Braque was an eminent painter as well as sculptor, printmaker, collagist and draughtsman.
Braque's early paintings were impressionistic and fauvistic, and by 1908 they started to reflect his interest in geometry and the effect of light and perspective.
A contemporary of Pablo Picasso (1881-1973), who painted in a similar style, Braque was overshadowed by the more famous and extroverted artist.
Braque was inspired by Paul Cézanne (1839-1906), and along with Picasso was a co-pioneer of Cubism, the influential avant-garde art movement that revolutionised the European art world in the early 20th century.
This 1906 oil on canvas cityscape painting is a vibrant depiction of the southern French fishing port L'Estaque, located north west of the Bay of Marseilles.
This town has historically provided inspiration to numerous artists due to its colourful buildings and inspired several of Braque's paintings. Painted shortly after Cézanne's demise, this painting is a classic example of Fauvism (French for 'the wild beasts').
Fauvism, a subcategory of Expressionism, was a small movement that lasted from 1904 to 1908, and is epitomised by the use of bold colours and fervent erratic brush strokes to express the feelings invoked by nature. Braque was a fervent believer in an artist's experience of beauty via volume, mass and line.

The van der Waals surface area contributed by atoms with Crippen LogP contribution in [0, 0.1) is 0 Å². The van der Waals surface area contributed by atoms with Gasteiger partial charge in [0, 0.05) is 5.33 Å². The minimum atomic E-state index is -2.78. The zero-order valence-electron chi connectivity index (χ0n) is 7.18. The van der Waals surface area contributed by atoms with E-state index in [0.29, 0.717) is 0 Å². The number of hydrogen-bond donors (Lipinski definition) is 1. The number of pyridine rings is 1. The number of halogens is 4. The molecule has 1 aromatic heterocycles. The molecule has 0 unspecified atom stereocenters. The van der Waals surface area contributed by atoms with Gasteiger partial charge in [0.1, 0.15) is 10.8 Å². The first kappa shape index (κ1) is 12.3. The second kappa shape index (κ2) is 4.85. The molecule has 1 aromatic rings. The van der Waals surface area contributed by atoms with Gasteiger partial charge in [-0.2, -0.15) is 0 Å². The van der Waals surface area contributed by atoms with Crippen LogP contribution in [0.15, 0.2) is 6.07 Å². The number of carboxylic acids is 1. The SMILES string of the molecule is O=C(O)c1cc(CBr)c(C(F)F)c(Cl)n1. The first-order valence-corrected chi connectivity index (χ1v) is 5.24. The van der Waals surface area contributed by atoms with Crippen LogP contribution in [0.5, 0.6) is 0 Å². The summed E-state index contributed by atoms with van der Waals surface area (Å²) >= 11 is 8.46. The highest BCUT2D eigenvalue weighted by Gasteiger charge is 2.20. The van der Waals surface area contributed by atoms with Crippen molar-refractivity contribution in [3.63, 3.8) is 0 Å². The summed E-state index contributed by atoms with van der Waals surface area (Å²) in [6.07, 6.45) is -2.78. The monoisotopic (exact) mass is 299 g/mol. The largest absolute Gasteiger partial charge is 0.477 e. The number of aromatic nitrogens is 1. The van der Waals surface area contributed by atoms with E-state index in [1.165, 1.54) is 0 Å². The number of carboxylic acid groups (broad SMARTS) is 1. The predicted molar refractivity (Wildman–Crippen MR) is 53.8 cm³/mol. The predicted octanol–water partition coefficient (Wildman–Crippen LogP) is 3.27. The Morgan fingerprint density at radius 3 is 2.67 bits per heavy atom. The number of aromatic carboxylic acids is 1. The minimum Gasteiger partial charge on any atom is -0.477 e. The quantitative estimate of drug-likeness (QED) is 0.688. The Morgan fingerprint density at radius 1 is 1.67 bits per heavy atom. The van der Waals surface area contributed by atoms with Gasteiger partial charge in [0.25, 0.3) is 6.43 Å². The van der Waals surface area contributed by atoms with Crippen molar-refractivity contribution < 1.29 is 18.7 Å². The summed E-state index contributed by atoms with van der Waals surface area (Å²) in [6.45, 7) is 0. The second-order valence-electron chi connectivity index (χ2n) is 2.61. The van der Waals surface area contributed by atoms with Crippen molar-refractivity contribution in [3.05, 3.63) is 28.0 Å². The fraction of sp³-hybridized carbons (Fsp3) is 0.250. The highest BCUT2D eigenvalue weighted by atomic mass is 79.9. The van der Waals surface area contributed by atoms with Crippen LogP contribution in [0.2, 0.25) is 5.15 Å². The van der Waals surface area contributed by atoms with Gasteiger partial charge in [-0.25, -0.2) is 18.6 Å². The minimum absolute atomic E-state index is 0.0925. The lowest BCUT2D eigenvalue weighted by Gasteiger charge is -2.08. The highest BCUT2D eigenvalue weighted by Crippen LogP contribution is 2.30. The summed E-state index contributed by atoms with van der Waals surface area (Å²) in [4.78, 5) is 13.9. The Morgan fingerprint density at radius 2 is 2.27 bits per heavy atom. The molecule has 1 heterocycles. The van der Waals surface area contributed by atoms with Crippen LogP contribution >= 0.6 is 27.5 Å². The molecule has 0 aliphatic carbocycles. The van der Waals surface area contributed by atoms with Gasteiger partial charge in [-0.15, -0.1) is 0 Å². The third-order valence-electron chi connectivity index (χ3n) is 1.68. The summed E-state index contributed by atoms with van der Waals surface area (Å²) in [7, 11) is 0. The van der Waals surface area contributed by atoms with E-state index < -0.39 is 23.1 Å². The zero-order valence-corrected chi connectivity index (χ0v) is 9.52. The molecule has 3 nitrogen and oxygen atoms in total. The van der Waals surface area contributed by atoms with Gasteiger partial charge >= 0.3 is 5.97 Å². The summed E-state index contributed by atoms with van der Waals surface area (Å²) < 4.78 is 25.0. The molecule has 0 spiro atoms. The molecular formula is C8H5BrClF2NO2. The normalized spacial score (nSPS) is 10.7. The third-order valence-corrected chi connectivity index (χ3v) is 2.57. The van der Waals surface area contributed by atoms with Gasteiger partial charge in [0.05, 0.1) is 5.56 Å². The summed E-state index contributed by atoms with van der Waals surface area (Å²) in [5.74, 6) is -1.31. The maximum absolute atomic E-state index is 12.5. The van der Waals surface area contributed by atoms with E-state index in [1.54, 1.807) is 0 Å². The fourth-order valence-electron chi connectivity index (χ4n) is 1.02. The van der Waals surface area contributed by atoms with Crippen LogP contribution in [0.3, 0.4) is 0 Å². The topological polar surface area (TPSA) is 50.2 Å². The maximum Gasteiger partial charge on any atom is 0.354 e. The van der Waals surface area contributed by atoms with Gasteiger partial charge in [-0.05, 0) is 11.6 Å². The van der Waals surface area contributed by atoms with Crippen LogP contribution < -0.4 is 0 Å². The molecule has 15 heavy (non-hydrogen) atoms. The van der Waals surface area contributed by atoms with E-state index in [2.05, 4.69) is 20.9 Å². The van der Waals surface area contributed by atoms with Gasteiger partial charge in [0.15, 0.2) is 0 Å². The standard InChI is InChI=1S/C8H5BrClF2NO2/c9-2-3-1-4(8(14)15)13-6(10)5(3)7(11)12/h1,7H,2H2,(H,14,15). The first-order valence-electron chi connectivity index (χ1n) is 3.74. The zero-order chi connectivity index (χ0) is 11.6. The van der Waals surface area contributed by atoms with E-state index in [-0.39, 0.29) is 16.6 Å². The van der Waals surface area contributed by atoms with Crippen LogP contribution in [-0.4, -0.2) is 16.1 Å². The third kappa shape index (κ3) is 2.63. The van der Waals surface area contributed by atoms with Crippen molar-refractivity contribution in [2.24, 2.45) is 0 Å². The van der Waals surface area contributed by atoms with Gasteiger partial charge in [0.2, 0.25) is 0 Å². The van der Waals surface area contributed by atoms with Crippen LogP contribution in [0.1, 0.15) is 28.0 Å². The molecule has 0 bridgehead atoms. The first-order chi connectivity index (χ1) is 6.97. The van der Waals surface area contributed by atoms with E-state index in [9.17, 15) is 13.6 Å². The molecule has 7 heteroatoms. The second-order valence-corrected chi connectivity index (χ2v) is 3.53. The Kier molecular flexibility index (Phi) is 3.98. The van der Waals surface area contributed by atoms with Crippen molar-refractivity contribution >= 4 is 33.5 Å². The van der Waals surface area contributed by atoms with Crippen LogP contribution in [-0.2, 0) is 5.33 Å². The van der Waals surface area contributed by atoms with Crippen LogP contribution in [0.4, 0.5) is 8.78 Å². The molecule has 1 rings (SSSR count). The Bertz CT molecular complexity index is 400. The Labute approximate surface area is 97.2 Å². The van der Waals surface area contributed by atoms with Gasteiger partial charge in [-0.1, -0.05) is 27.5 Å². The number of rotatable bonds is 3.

Braque's early interest in the Fauvist style was inspired by Henri Matisse (1869-1954) and André Derain (1880-1954). This painting is an early example of Braque's initial interest in landscapes, before he progressed to painting more abstract still life objects.
Although not as well known as his contemporaries, Braque's work is exhibited at most major museums worldwide. By the time of his death he was considered one of the elder statesmen of the 'School of Paris' group of artists.
A lasting testament to his wide ranging artistic skills is presented by his final resting place, a church in Normandy whose very own windows he designed.